News Video | Policy | GPs | Hospitals | Medical | Mental Health | Welfare | Search

 


Hands up for hygiene

11 June 2014

Hands up for hygiene

A national workshop is being held in Wellington over the next two days (12 and 13 June) focusing on best practice and the latest information about hand hygiene in hospitals for staff representing the country’s District Health Boards and private hospitals.

The workshop has been organised by the Auckland DHB, as the lead DHB for the national hand hygiene improvement work.

Dr Sally Roberts, an Auckland DHB clinical microbiologist says the hand hygiene work has paid off for the Auckland City Hospital where a significant reduction in bloodstream infections had released a thousand bed days for patients that would not otherwise be available over a five year period.

The latest audit of all DHBs was conducted in March and Auckland is in first place for hand hygiene compared to other similar sized DHBs and seventy seven per cent of clinical staff have achieved top marks for compliance with the required standard.

“Proper hand hygiene is something all staff have to focus on - including nurses, allied health care workers and doctors.”

Dr Roberts says a patient can spend an extra week in hospital if they end up with an infection. “The hands of healthcare workers play an important role in transmitting germs within the hospital.”

“Resistance to antibiotics is on the rise and poor hand hygiene by DHB staff can add to this issue by spreading drug resistant germs.”

The Hand Hygiene Quality Improvement workshop will be held at the Brentwood Hotel in Wellington on the 12th and 13th of June.

It includes a message from the World Health Organisation’s Director of infection Control, Professor Didier Pittet, from Geneva, Switzerland.

There will also be a session on hand hygiene at the frontline, the release of an education toolkit and the national winners for best improvement in hand hygiene will be announced.

ENDS

© Scoop Media

 
 
 
 
 
Culture Headlines | Health Headlines | Education Headlines

 
Scoop Review Of Books: Q&A: Prue Hyman On ‘Hopes Dashed?’

For Scoop Review of Books, Alison McCulloch interviewed Prue Hyman about her new book, part of the BWB Texts series, Hopes Dashed? The Economics of Gender Inequality More>>

Gordon Campbell: On Chuck Berry (And James Comey, And Bill English)

Back when many people were still treating rock’n’roll as a passing fad – was calypso going to be the new thing? – Chuck Berry knew that it had changed popular music forever. What is even more astonishing is that this 30-ish black r&b musician from a middle class family in St Louis could manage to recreate the world of white teenagers, at a time when the very notion of a “teenager” had just been invented. More>>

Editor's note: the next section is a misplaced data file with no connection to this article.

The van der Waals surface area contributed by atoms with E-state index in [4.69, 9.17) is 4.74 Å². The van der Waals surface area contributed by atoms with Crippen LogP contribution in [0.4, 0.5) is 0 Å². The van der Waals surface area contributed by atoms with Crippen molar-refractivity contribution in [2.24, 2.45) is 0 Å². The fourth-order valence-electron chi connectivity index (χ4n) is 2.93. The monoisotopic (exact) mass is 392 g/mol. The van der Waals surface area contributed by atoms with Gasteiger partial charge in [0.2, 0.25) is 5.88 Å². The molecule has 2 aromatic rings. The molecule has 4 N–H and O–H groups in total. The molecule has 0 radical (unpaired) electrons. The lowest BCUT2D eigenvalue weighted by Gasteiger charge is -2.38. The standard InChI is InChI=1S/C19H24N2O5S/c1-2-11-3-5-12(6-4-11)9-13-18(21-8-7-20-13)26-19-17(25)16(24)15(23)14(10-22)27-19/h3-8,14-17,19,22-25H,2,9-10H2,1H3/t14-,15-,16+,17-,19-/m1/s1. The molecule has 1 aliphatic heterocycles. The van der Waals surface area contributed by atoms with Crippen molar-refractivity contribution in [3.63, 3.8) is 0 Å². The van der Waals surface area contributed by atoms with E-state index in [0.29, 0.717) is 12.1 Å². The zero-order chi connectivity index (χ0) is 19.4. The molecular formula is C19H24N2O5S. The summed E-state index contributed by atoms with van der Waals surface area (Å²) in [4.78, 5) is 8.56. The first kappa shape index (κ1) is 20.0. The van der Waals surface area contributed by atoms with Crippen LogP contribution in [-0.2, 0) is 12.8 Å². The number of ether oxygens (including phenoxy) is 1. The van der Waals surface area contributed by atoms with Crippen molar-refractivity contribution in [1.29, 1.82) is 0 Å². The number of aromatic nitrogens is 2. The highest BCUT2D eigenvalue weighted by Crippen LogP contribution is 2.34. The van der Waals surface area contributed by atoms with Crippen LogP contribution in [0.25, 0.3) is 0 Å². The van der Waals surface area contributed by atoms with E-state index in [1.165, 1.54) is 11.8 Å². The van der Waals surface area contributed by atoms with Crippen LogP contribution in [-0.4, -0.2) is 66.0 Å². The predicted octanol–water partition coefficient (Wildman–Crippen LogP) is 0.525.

Howard Davis Review:
The Baroque Fusion Of L'arpeggiata

Named after a toccata by German composer Girolamo Kapsberger, L'Arpeggiata produces its unmistakable sonority mainly from the resonance of plucked strings, creating a tightly-woven acoustic texture that is both idiosyncratic and immediately identifiable. Director Christina Pluhar engenders this distinctive tonality associated with the ensemble she founded in 2000 by inviting musicians and vocalists from around the world to collaborate on specific projects illuminated by her musicological research. More>>

African Masks And Sculpture: Attic Discovery On Display At Expressions Whirinaki

Ranging from masks studded with nails and shards of glass to statues laden with magical metal, the works are from ethnic groups in nine countries ranging from Ivory Coast to the Democratic Republic of the Congo. More>>

Obituary: Andrew Little Remembers Murray Ball

“Murray mined a rich vein of New Zealand popular culture and exported it to the world. Wal and Dog and all the other Kiwi characters he crafted through Footrot Flats were hugely popular here and in Australia, Europe and North America." More>>

ALSO:

Organised Choas: NZ Fringe Festival 2017 Awards

Three more weeks of organised chaos have come to an end with the Wellington NZ Fringe Arts Festival Awards Ceremony as a chance to celebrate all our Fringe artists for their talent, ingenuity, and chutzpah! More>>

ALSO:

Wellington.Scoop: Wellington Writer Wins $US165,000 Literature Prize

Victoria University of Wellington staff member and alumna Ashleigh Young has won a prestigious Windham-Campbell Literature Prize worth USD$165,000 for her book of essays Can You Tolerate This? More>>

ALSO:

Scoop Review Of Books: We’re All Lab Rats

A couple of years ago, there were reports that Silicon Valley executives were sending their children to tech-free schools. It was a story that dripped of irony: geeks in the heart of techno-utopia rejecting their ideology when it came to their own kids. But the story didn’t catch on, and an awkward question lingered. Why were the engineers of the future desperate to part their gadgets from their children? More>>

  • CensusAtSchool - Most kids have no screen-time limits
  • Netsafe - Half of NZ high school students unsupervised online
  • Get More From Scoop

     
     

    LATEST HEADLINES

     
     
     
     
    Health
    Search Scoop  
     
     
    Powered by Vodafone
    NZ independent news